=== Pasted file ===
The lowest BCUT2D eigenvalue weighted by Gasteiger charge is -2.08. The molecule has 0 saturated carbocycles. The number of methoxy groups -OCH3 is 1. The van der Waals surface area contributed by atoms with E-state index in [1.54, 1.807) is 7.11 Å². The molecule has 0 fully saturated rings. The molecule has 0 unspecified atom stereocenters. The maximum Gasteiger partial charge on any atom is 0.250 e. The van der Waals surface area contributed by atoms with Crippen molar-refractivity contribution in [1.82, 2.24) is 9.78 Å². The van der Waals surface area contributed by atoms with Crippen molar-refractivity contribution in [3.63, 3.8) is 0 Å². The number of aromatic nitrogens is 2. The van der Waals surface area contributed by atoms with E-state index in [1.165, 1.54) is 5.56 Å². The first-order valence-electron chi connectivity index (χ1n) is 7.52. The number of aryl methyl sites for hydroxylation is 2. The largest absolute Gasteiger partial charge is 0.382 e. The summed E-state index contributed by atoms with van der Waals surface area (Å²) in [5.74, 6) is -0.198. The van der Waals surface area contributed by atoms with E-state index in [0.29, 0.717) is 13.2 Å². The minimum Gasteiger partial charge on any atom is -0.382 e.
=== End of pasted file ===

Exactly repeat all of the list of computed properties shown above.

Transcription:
The lowest BCUT2D eigenvalue weighted by Gasteiger charge is -2.08. The molecule has 0 saturated carbocycles. The number of methoxy groups -OCH3 is 1. The van der Waals surface area contributed by atoms with E-state index in [1.54, 1.807) is 7.11 Å². The molecule has 0 fully saturated rings. The molecule has 0 unspecified atom stereocenters. The maximum Gasteiger partial charge on any atom is 0.250 e. The van der Waals surface area contributed by atoms with Crippen molar-refractivity contribution in [1.82, 2.24) is 9.78 Å². The van der Waals surface area contributed by atoms with Crippen molar-refractivity contribution in [3.63, 3.8) is 0 Å². The number of aromatic nitrogens is 2. The van der Waals surface area contributed by atoms with E-state index in [1.165, 1.54) is 5.56 Å². The first-order valence-electron chi connectivity index (χ1n) is 7.52. The number of aryl methyl sites for hydroxylation is 2. The largest absolute Gasteiger partial charge is 0.382 e. The summed E-state index contributed by atoms with van der Waals surface area (Å²) in [5.74, 6) is -0.198. The van der Waals surface area contributed by atoms with E-state index in [0.29, 0.717) is 13.2 Å². The minimum Gasteiger partial charge on any atom is -0.382 e.